Wolf Rock Lighthouse

wolf rock

One of the highlights of walking along Cornwall’s stunning coastal path is coming upon a lighthouse perched precariously on a cliff edge or rocky headland. These are magnificent buildings – bold, seemingly impregnable but undeniably functional. Their towers stand smooth and solid against the rough rock and the inconstant sea. But perhaps the most fascinating […]

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Bobby Leach – Cornish Daredevil goes over Niagara Falls in a barrel

Robert ‘Bobby’ Leach was a daredevil stuntman said to hail from Cornwall. In July 1911 he became the first man, and only the second person, to go over Niagara Falls in a barrel. After recovering from his injuries he became an international celebrity, travelling the world with his barrel, regaling audiences with his tales of […]

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Legends of Land’s End – Dr. Syntax, Dr. Johnson, Lyonesse & the Armed Knight

The legendary headland now known as Land’s End is probably Cornwall’s most famous landmark. Whether you love or hate the recent development there no visit to the area is complete without standing on that towering cliff top at the very tip of mainland Britain. For hundreds of years ‘Pilgrims’ have flocked to here for the […]

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The Mysterious Disappearance of John Davidson

A strange thing happened to me a couple of years ago, I bought a secondhand book exactly 110 years to the day that a man mentioned in it had died – the 23rd March. The book was The Oxford Literary Guide to the British Isles, published in 1977. I had started leafing through it in […]

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Wartime Cornwall – a Haven for the French Resistance & Europe’s Refugees

On the 15th June 1940, following France’s fall to German occupation, General Charles de Gaulle, secretly left his homeland. His boat is said to have landed at an undisclosed location somewhere on the Helford River in Cornwall before the military leader-in-exile was driven to London. A few days later, on the 18th June, De Gaulle […]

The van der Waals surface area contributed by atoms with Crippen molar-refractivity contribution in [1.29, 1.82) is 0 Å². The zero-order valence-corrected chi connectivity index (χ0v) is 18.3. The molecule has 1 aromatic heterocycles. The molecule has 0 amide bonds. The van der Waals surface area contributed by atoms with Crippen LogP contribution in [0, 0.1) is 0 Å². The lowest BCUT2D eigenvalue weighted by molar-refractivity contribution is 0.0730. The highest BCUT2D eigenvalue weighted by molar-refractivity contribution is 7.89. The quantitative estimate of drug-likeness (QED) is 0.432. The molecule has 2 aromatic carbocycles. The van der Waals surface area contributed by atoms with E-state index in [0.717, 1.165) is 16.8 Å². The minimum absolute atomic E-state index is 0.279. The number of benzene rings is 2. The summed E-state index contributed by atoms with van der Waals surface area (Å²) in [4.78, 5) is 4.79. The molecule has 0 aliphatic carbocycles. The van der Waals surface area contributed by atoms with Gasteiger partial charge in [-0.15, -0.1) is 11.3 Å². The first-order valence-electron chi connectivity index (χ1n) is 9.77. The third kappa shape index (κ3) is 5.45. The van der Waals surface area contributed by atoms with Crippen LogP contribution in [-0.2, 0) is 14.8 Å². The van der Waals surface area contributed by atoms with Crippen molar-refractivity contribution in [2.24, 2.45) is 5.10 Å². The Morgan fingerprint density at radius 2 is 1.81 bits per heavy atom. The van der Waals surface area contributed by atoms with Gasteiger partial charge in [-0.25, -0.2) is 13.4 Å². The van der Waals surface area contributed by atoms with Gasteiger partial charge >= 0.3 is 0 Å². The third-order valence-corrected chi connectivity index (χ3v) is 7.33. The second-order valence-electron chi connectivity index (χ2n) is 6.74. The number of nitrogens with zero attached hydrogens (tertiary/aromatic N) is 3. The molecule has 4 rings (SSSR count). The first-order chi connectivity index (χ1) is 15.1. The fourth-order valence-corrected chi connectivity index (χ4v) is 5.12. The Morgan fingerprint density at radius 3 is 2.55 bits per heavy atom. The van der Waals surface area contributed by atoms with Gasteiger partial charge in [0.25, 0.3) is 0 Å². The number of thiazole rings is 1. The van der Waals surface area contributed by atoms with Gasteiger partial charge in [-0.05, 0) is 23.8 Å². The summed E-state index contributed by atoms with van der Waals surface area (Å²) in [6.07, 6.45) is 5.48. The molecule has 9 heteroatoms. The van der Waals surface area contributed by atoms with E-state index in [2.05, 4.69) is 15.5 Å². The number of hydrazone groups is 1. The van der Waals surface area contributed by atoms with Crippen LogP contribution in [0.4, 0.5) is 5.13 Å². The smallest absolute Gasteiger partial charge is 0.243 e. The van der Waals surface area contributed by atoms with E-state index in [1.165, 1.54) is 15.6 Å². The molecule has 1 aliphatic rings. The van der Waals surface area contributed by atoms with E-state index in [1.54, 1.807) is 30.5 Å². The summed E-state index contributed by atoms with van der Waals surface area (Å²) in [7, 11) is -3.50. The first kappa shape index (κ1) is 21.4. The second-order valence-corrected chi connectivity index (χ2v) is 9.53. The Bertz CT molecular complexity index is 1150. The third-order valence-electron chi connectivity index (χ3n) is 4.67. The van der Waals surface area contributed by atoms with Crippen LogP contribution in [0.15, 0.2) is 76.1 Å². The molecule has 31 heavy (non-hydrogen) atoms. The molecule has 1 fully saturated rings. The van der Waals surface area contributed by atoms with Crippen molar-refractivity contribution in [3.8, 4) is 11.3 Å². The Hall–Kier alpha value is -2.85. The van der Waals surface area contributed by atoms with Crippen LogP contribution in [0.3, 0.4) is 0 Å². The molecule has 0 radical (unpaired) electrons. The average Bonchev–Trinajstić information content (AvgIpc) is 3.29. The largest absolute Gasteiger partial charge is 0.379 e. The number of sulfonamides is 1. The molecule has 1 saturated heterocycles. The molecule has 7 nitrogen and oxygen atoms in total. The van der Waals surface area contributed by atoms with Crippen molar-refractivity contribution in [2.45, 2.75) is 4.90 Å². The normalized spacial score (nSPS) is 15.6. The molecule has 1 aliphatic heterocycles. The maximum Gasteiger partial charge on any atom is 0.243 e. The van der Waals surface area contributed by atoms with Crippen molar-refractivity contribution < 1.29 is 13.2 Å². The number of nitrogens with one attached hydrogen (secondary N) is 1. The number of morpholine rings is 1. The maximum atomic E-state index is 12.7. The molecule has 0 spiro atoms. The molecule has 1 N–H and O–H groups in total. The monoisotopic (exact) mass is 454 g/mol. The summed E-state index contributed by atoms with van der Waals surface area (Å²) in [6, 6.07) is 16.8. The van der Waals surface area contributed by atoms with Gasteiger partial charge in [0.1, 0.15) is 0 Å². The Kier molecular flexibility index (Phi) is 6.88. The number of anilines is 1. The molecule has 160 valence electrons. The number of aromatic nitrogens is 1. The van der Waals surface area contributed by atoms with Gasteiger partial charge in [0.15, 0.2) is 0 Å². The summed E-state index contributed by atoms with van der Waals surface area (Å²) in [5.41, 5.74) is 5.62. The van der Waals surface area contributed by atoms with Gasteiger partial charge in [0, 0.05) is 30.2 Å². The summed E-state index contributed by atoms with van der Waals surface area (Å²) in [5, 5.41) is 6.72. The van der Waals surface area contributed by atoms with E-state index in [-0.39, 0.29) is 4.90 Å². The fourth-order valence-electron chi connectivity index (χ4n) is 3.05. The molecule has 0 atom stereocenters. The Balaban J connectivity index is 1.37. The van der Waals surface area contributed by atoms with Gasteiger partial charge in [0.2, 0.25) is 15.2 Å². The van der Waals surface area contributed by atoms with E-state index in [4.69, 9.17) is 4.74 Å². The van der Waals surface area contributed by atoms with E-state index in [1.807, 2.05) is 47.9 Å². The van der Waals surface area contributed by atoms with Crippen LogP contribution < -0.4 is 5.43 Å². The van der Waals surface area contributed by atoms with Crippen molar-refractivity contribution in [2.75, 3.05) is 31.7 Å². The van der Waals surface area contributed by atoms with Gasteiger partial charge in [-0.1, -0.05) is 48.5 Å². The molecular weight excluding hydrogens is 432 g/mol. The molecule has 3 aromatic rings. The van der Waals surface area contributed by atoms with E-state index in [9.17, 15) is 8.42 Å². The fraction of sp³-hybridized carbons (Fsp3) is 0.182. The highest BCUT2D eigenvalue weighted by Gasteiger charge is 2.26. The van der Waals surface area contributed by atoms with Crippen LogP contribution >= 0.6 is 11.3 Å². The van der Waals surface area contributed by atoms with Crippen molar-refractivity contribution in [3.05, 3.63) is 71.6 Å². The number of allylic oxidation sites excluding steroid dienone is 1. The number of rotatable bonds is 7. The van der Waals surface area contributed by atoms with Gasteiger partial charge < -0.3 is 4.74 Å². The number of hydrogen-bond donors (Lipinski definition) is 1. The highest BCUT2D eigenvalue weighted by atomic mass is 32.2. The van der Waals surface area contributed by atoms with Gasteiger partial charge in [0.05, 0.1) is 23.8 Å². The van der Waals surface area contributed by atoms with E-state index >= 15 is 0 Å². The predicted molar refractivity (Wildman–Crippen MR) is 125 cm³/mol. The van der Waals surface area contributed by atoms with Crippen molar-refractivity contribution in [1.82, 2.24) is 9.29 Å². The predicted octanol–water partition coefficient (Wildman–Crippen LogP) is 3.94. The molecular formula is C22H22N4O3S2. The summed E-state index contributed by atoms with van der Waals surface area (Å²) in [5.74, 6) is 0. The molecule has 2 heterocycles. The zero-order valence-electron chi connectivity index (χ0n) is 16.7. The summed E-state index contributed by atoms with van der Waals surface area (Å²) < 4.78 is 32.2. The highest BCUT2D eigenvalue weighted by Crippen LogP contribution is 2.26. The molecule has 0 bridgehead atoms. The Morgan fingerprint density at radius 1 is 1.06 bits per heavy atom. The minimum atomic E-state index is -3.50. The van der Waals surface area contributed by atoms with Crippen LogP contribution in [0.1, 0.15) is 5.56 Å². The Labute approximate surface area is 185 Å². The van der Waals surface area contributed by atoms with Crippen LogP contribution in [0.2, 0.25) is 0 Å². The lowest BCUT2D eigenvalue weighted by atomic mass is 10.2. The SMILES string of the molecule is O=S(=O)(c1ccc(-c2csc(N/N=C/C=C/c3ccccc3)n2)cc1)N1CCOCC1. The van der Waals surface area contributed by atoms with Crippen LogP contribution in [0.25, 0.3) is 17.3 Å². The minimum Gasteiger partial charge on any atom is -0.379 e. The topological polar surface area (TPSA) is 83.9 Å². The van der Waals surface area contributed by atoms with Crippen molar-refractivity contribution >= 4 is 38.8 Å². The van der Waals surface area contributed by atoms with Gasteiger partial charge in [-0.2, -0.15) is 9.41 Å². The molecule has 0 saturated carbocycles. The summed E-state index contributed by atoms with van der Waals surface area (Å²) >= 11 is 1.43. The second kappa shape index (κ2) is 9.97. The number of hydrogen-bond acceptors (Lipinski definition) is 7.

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‘Adolf Vinnen’ – Last great Sailing ship Wrecked on Cornwall’s Coast

“There is no sight like a sailing vessel ashore, nothing so eloquently tragic . . . Mechanically propelled vessels have not the personality and even when stricken upon the rocks they do not make an appeal to the heart as do their more graceful sisters of the wind.” Western Morning News, 27th April 1936 When […]

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The Cornish Witch Trials

On the 24th November 1653 the Mercurius Politicus, a weekly newspaper published in London, reported the following: CORNWALL A witch near Lands End accused, and accuses others. Eight sent to Launceston goal. Some probably executed. Unfortunately any details of this particular case, and along with undoubtedly many others, have vanished in the intervening three hundred […]

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Moresk Castle – the lost castle at St Clement

As a youngster I often pondered why the small muddy footpath that leads along the waters edge from St Clement to Malpas had its own road sign. As I grew older I realised that the name on the sign – Denas Road – must have some connection to the Cornish word for castle, dinas, but […]

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‘For the Fallen’ – the famous war poem written at Pentire Head

One day in early September 1914 the poet Laurence Binyon sat on the Cornish cliffs gazing out at the sea. It was the first few weeks of the First World War and the terrible news of the casualties in France must have weighed heavily on his mind. It was in that moment, so far from […]

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The Parson Ghost Layers – Cornwall’s Exorcists

“It is said that the best way to be converted to a belief in ghosts is to make the personal acquaintance of one . . .” A. A. Clinnick, Old Cornwall, 1931 Accounts of a village parson bravely pitting his wits against evil spirits from the underworld or doing battle with pesky ghostly apparitions is […]

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